Tuesday, April 13th, 2021 15:43:44

Roadmap for nature-based and climate- resilient livelihoods in Maharashtra

By WOTR
Updated: April 2, 2021 11:35 am

Roadmap for nature-based and climate- resilient livelihoods in Maharashtra

The committee of experts, including representatives from public, private, academia and civil society, was unanimous in recognising that  EbA offered a holistic approach to fostering resilient livelihoods and healthy ecosystems in rural Maharashtra. A significant result of the event was arriving at a joint statement recognising the importance and the need for upscaling EbA in Maharashtra.

Pune-based NGO, Watershed Organisation Trust (WOTR), in consultation with several experts, from the public, civil society and private sector, arrived at a joint statement on an ecosystem-based adaptation to climate change in Maharashtra in Pune, on February 17, 2021.

A group of experts and key stakeholders came together in an online state-level consultation on February 16, 2021, to discuss the challenges of climate change, degraded natural resources and other factors affecting rural livelihoods in the rainfed regions of Maharashtra and to develop a roadmap to address them.

The committee of experts, including representatives from public, private, academia and civil society,  were unanimous in recognising that  EbA offered a holistic approach to fostering resilient livelihoods and healthy ecosystems in rural Maharashtra. A significant result of the event was arriving at a joint statement recognising the importance and the need for upscaling EbA in Maharashtra.

 

The EbA approach

According to research by WOTR, the EbA approach can significantly benefit the poor, increase food security, increase income and reduce poverty. It is also a low cost and no-regret adaptation option. Case-studies comparing the EbA approach with control villages showed several positive impacts, such as:

  • Increased crop diversification
  • Improved crop yield of up to 50 percent
  • Improved household income by about 40 percent
  • Increased forest cover by about 30 percent
  • Significant reduction in food shortages during droughts
  • Marked reduced distress migration

Senior researcher, Arjuna Srinidhi, outlined the six-point strategy of the Roadmap to include:

  • Awareness-raising,
  • Mainstreaming EbA into policies & programmes,
  • Capacity building,
  • Financing,
  • Monitoring & Evaluation, and
  • Linking to global goals.

He added that “The document intends to inform decision and policymakers at the central and state level, and illustrate pathways for scaling EbA.”

WOTR’s Managing Trustee, Crispino Lobo, emphasised that the EbA approach was especially critical in Maharashtra where 80 percent of its area was classified as semi-arid and about half of its population depended on agriculture for its livelihoods. He further emphasised that EbA could significantly contribute to several international commitments such as the 2030 agenda of sustainable development (SDGs), the Paris agreement on climate change and the land degradation neutrality commitments under UNCCD.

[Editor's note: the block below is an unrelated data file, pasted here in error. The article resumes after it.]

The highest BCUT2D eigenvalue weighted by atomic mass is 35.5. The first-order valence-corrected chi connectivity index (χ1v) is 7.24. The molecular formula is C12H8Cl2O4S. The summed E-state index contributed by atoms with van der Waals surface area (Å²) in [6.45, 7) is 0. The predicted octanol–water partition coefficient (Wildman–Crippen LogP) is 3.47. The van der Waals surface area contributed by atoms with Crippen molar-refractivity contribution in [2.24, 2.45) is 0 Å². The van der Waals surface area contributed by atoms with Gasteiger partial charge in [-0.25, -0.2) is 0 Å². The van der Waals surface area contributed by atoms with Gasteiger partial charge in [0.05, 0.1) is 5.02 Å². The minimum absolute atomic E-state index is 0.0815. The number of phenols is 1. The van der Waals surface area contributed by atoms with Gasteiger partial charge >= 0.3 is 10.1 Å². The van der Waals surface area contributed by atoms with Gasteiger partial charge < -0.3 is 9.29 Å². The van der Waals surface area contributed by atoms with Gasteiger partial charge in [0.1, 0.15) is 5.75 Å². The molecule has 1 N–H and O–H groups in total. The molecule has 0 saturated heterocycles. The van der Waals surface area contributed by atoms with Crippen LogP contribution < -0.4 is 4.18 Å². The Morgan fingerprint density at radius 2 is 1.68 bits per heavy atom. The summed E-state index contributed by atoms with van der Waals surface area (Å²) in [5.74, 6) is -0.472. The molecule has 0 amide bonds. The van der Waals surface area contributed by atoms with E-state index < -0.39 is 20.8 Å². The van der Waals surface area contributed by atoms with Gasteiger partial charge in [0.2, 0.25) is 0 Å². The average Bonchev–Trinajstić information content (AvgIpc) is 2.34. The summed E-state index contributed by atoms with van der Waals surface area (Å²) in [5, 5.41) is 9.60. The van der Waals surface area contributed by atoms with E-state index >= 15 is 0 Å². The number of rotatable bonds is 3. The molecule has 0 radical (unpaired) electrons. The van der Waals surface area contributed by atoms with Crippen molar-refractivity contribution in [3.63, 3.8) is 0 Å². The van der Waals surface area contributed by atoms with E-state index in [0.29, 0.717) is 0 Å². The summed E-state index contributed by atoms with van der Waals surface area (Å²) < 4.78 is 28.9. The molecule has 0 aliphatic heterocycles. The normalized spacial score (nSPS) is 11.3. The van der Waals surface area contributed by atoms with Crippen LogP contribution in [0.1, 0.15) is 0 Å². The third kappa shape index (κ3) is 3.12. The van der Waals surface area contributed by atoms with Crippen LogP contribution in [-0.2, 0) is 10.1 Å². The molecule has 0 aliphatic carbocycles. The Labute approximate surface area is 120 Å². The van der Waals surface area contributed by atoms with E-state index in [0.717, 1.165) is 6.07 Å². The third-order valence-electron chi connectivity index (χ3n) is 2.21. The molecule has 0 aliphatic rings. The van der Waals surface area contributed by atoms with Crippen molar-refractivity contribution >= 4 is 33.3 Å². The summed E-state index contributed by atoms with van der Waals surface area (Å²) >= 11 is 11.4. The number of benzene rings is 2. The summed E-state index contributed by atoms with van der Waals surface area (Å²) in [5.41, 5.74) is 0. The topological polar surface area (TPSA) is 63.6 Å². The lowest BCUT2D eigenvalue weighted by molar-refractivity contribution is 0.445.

Relating the distress from climate change to the COVID-19 global pandemic, Mr Alexander Mueller, Managing Director of TMG Research and Ex-Assistant Director-General of the Food and Agriculture Organization (FAO), said: “Ecosystem based Adaptation provides systemic responses to the intertwined crises we are currently facing. The EbA model in Maharashtra has shown that this can be replicated across the world”.

Dr Ashok Dalwai, CEO, National Rainfed Area Authority, Government of India and Chairman of the Empowered Body on Doubling Farmers’ Income (DFI), emphasised preparing a new paradigm for agricultural research by combining ecosystem-based agriculture, health, nutrition and risk management. He further added “The roadmap for Ecosystem-based Adaptations must include issues related to water, soil, biodiversity, forestry and environmental & social vulnerabilities of communities who are the first victims of climate change”.

Speaking on the crucial issue of financing such adaptation actions, G S Rawat, Chief General Manager, NABARD added, “We have aligned our different policies to address the issue of climate change and have increased the financial assistance by over 50 per cent.” He further added the Farmer Produce organisation would play a significant role in agriculture interventions. However, it still needed to be backed by a robust productivity system which would have to be ensured by the sustainability of land and water measures.

Concluding the consultation, Mr Jigmet Takpa, Joint Secretary, Ministry of Environment, Forest and Climate Change, Government of India said, “We need to work together in a collaborative way to achieve nature-based solutions so as to make a difference in the country”.

The event, organised by Watershed Organisation Trust (WOTR) and the WOTR Centre for Resilience Studies (W-CReS), along with TMG Research gGmbH, Berlin, was the 2nd state-level consultation in the Climate-SDGs Integration Project funded by International Climate Initiative (IKI) of the Federal Ministry for the Environment, Nature Conservation, Building and Nuclear Safety (BMUB), Germany.

 

(indiawaterportal.org)

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